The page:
[Event "?"] [Site "?"] [Date "????.??.??"] [Round "?"] [White "Class A"] [Black "ChessAdmin"] [Result "0-1"] [ECO "A84"] [Annotator "ChessAdmin/Komodo 11.2"] [PlyCount "102"] {[%mdl 8256] A84: Dutch Defence: 2 c4 Miscellaneous} 1. d4 d5 2. c4 c6 3. Nc3 e6 4. Nf3 f5 5. Bf4 Nf6 6. e3 Nbd7 {covering the e5 square immediately. More popular is an immediate bishop development to d6 or e7.} 7. Be2 Be7 {in the usual Modern Stonewall, this bishop goes to d6. With White's bishop on f4, it can sometimes be helpful for Black to defer challenging it there and use the old Stonewall setup with the bishop on e7.} 8. h3 {done to provide the Bf4 with a retreat square, but it seems a little slow to me.} O-O 9. O-O h6 $146 { I was thinking that this has the benefit of controlling g5 and avoiding awkward things like Ng5, threatening e6. Black however should do more with his pieces first, with the thematic ...Ne4 probably best here. Once that is done, g5 is more than adequately controlled with the bishop on e7.} (9... Ne4 10. Qc2 g5 11. Bh2 Rf7 12. Nxe4 dxe4 13. Nd2 Rg7 14. Rad1 Qe8 15. Nb3 h5 16. d5 cxd5 17. cxd5 e5 18. d6 Bf6 19. g4 Bd8 20. Rd5 hxg4 21. hxg4 Qg6 22. gxf5 Qxf5 23. Nc5 Rh7 24. Qxe4 Qh3 25. Qh1 Nxc5 26. Rxc5 Be6 27. Rxe5 Bf6 28. Rb5 Rd8 29. Bf3 Rdd7 30. b3 a6 31. Rc5 Bg4 32. Bxg4 Qxg4+ 33. Qg2 Qe2 34. Rf5 Bd8 35. Bg3 Rhf7 36. Rxf7 Rxf7 37. Qe4 Kf8 38. Rc1 Kg7 39. Rc8 Bf6 40. Kg2 g4 41. Rc4 {1-0 (41) Ogaard,L (2435)-Ivkov,B (2515) Buenos Aires 1978}) 10. c5 {this looks aggressive, but the additional pawn move gives me more time to activate my pieces, which I now do. The hole on d6 appears worrying, but White can't take advantage of it yet.} (10. Rc1 Ne4 $14) 10... Ne4 {now the knight also helps cover d6.} 11. Qc2 (11. Nxe4 fxe4 12. Ne5 Nxe5 13. Bxe5 Bf6 $14) 11... Kh8 { this move shows that I am over-focused on potential play down the g-file. In a number of variations this is useful, but here I am still somewhat under-developed.} (11... Bf6 $5 {with the idea of following up with ...Qe7 or . ..Qe8 and ...e5 would be a classic thematic idea. The e5 square, seemingly so strong, is challenged directly.}) 12. Ne5 $16 {this move is all the stronger because of the hole on g6, another drawback to the early ...h6 advance, which makes the next move forced.} Nxe5 13. Bxe5 Bf6 14. Bh2 {the correct decision, one which White has prepared for. The White bishop is much more valuable on the h2-b8 diagonal than its Black counterpart.} Bd7 {Black's position is now starting to look a little sad. The Stonewall bishop is not necessarily doomed to irrelevance, but in this position that seems to be its fate. Normally there would be the prospect of it going to h5 or possibly g6 in order to be effective, but that does not look likely here. My other pieces are not well coordinated either.} (14... Ng5 $5 {with the idea of potentially rerouting the knight to f7, either to shore up Black's center or to support an ...e5 pawn break, is an interesting idea.}) 15. b4 Qe8 {improving the prospect for the queen, which can now either support an e-pawn push or get to f7/g6/h5.} 16. a4 {this ignores Black's possible pawn lever in the center. Of course, I ignore it too.} (16. Nxe4 fxe4 17. Bd6 Be7 $16) 16... Rg8 $6 {continuing to over-focus on g-file play.} (16... e5 $5 {is the key to the position, opening the center and activating Black's pieces.} 17. Nxe4 (17. Bxe5 Bxe5 18. Nxe4 fxe4 19. dxe5 Qxe5) 17... fxe4 18. Qc3 exd4 19. exd4 Qg6 $11) 17. f3 Ng5 18. b5 {this makes White even more vulnerable to a counter-blow in the center, but we both remain unaware of this.} (18. Kh1 Nf7 19. f4 $16) 18... Nf7 (18... e5 $5 { is the best option Black has, comments Komodo via the Fritz interface.} 19. f4 exf4 20. Bxf4 Ne6 $11) 19. bxc6 $14 bxc6 {this opens the b-file, but covers the b5 square, so I preferred it to the bishop recapture.} 20. Bd3 (20. f4 g5 21. Bh5 Bc8 $14) 20... e5 $14 {long-delayed, but still best. In this position it's easier to see as a possibility, since there are very few other options for Black.} 21. Ne2 {reinforcing d4. Exchanging on e5 would let me release my pieces' energy.} exd4 22. exd4 $14 Qe3+ $2 {with this I start losing my way again. There is a nice little tactic present, taking advantage of the e3 hole in a much better way.} (22... Bxd4+ 23. Nxd4 Qe3+ 24. Kh1 Qxd4 25. Bxf5 Bxf5 26. Qxf5 $14) 23. Kh1 $16 g6 24. Rab1 Qe8 25. Ba6 {at this point I thought I was getting into serious trouble on the queenside, which started a bit of panicking.} (25. a5 $16 {followed by a6 would put even more of a squeeze on.}) 25... f4 $4 {the engine deservedly gives a double question mark here. Rather than play something reasonable, I hallucinate and think that the h7-b1 diagonal is now vulnerable. Of course, the Ba6 can always just come back to cover it. An example of trouble seeing a 'backwards' piece move.} (25... Bc8 { doesn't really help in the end, though, as after} 26. Bd3 $16 {White can just reset, having good targets across the board.}) 26. Bxf4 {now White is up a full pawn and has a much freer hand on the kingside and center. Things look bad.} (26. Nxf4 {might be the shorter path} Bf5 27. Bd3 Bxd3 28. Qxd3 Nd8 $18) 26... Ng5 {a desperate bid for piece activity.} (26... Bf5 {is what the engine thinks is still best, at least exchanging off my least active minor piece.} 27. Bd3 Bxd3 28. Qxd3 Qd7 $18) 27. Qd2 Rg7 28. Bb7 {increasing the bind and driving the rook away.} Bf5 $4 {but even a better move would not have saved the game, consoles Komodo.} (28... Rd8 29. Bc7 {and White wins the exchange.} Bf5 30. Bxd8 Bxd8 $18) 29. Bxa8 $18 Bxb1 30. Rxb1 {only now did I see that ... Qxa8 fails to Rb8+! as the rook is protected by the Bf4.} Qe6 {here I'm down a piece and a pawn for no compensation.} 31. Bb7 Re7 {might as well try to make a threat} 32. Ba6 Qf5 (32... Nxf3 {while clever, does not save the day:} 33. Qd3 Nh4 34. Bd6 $18) 33. Rb8+ Kh7 34. Bd3 Qe6 35. Bd6 Nxf3 $5 {one last shot at complicating the position and generating threats. The point is that White is vulnerable on h3 if the Nf3 is taken by the g-pawn.} 36. Bxg6+ (36. Qf4 { secures the win in probably the simplest way. Now the Nf3 (by the queen) and Re7 are both hanging.} Nh4 37. Bxe7 Qxe7 38. Rc8 $18) (36. gxf3 Qxh3+ 37. Kg1 Bg5) 36... Kg7 (36... Kxg6 $4 37. Nf4+ {at least I managed to avoid yet another ?? blunder.}) 37. gxf3 $4 {and now Black has the winning advantage.} ( 37. Bxe7 {is best, but requires some calculation and a temporary queen sacrifice.} Nxd2 38. Bf8+ Kxg6 39. Nf4+ Kf5 40. Nxe6 Kxe6 $18) 37... Qxh3+ $19 38. Kg1 Rxe2 $1 {this is what my opponent had missed, diverting the queen from protecting d4. Black has only a queen and bishop left, but it's enough to create a mate threat.} 39. Qxe2 Bxd4+ 40. Qf2 {forced} Bxf2+ 41. Kxf2 Kxg6 { the resulting endgame is non-trivial to play out, but the mobility advantage the Black queen has, coupled with White's exposed king, is enough to ensure the result.} 42. Rb4 h5 {taking away the g4 square from the rook.} 43. Bg3 Qf5 44. Bd6 {my opponent doesn't seem to have any other ideas left.} Qc2+ 45. Kg3 Qc1 {threatening ...Qe1+ forking the Rb4.} 46. Rf4 Qg1+ 47. Kh3 Kg5 (47... d4 { is the most direct route to a win.} 48. Rf8 Qh1+ 49. Kg3 Qe1+ 50. Kg2 d3 $19) 48. Rf7 Qf1+ 49. Kh2 Kg6 {playing it safe.} 50. Rf4 (50. Rxa7 Qf2+ 51. Kh1 Qxf3+ 52. Kh2 Qf2+ $19) 50... d4 $1 {a nice small deflection tactic to end things.} 51. Be5 (51. Rxd4 Qf2+) 51... Qe2+ {with more material loss coming, my opponent resigned.} (51... Qe2+ 52. Kh3 Qxe5 53. Re4 Qxe4 54. fxe4 d3 55. Kg3 d2 56. Kf2 d1=Q 57. Ke3 Kf6 58. Kf4 Qd2+ 59. Kf3 Kg5 60. e5 h4 61. e6 h3 62. Ke4 h2 63. Kf3 h1=Q+ 64. Kg3 Qhg2#) 0-1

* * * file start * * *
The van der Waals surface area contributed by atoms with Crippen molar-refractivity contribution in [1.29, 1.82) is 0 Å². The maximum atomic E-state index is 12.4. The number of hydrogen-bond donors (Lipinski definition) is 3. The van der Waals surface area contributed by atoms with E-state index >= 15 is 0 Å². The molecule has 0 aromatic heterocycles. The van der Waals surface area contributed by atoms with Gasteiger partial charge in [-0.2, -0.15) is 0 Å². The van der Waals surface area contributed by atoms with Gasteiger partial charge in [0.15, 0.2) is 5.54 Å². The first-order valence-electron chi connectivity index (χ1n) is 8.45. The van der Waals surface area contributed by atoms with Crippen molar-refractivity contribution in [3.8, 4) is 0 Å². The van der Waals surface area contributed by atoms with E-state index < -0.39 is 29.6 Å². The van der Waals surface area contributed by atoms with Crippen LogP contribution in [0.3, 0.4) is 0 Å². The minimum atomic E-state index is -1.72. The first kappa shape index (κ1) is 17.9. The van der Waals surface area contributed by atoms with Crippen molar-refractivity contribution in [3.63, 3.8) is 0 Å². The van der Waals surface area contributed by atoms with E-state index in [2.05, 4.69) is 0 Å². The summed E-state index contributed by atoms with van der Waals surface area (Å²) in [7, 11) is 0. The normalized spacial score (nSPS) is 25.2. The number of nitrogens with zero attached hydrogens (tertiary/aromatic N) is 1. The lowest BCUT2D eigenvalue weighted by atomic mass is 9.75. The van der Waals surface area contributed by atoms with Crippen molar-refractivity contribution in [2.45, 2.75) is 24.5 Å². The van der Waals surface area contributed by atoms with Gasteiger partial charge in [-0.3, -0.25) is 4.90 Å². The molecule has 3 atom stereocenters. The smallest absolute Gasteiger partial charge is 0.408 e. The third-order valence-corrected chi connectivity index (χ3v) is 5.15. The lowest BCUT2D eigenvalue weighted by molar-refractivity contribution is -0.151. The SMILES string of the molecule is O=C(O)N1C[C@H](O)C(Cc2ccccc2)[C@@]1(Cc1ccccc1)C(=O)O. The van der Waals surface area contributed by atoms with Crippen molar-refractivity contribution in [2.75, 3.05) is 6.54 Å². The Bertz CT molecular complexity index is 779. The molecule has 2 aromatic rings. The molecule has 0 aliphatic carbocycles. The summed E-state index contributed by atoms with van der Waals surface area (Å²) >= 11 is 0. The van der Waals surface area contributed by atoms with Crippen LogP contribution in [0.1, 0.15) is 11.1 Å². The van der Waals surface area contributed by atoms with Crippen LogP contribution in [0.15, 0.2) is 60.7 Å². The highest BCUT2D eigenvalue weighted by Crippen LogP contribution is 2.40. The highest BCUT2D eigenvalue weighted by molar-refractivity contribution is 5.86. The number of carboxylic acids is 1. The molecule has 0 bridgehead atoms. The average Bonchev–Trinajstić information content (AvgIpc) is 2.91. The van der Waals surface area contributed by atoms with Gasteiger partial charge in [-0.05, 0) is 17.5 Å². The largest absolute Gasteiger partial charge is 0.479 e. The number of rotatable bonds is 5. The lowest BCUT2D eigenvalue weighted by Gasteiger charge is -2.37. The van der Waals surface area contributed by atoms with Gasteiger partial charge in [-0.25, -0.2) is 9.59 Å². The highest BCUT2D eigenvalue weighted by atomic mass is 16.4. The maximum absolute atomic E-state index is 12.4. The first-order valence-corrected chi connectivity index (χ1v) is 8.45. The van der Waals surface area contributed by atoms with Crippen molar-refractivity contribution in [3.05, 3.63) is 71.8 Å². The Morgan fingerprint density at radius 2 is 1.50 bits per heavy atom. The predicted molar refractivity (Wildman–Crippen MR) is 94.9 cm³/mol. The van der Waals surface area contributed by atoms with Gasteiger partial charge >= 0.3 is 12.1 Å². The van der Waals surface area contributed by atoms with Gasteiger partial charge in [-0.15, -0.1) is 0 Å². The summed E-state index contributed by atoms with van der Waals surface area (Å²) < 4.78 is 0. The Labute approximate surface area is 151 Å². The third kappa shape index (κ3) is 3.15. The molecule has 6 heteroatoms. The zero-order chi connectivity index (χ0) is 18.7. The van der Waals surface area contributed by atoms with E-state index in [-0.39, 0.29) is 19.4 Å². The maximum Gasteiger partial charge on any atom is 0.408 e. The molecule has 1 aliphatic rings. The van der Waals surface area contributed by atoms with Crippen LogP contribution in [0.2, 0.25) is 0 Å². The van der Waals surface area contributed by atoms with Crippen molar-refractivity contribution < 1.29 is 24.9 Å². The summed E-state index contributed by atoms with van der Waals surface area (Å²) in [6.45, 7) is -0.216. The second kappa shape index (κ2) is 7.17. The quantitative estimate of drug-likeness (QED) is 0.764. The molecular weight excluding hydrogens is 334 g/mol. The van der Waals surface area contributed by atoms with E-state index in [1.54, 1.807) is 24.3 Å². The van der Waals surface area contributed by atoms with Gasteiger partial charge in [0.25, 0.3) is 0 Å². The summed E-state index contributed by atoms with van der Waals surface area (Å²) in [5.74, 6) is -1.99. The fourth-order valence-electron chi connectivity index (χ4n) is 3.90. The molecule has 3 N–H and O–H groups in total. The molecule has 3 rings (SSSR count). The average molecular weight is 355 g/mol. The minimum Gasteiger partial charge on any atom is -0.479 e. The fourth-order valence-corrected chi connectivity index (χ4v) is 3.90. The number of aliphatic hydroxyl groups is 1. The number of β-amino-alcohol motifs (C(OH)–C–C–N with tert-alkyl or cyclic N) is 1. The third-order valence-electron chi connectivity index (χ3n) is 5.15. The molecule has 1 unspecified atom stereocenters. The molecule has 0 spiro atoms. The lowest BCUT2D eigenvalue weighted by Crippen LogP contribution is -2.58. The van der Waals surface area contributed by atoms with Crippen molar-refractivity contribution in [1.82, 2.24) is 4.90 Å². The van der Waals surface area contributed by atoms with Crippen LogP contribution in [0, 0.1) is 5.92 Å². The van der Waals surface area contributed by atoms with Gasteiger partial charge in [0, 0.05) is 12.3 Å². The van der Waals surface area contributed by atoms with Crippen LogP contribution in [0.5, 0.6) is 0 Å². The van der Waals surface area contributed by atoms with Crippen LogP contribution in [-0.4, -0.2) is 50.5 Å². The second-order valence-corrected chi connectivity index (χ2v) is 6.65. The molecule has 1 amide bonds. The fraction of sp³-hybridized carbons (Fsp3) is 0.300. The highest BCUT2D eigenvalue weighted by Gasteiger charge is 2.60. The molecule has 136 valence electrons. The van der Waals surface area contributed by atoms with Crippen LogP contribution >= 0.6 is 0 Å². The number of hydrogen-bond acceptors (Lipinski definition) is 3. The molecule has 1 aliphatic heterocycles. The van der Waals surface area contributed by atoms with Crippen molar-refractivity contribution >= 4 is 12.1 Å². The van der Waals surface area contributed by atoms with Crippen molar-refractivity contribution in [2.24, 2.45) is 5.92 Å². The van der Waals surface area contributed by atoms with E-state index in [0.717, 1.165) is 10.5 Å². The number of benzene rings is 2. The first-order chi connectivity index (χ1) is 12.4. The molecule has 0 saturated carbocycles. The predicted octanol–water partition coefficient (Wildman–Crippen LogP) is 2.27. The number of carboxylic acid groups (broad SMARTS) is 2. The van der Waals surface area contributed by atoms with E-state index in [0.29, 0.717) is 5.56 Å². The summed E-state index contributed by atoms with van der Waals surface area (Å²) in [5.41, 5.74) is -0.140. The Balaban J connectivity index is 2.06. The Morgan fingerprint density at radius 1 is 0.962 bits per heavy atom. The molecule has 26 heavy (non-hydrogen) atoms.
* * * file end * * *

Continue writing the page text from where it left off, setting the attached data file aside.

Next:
16 September 2019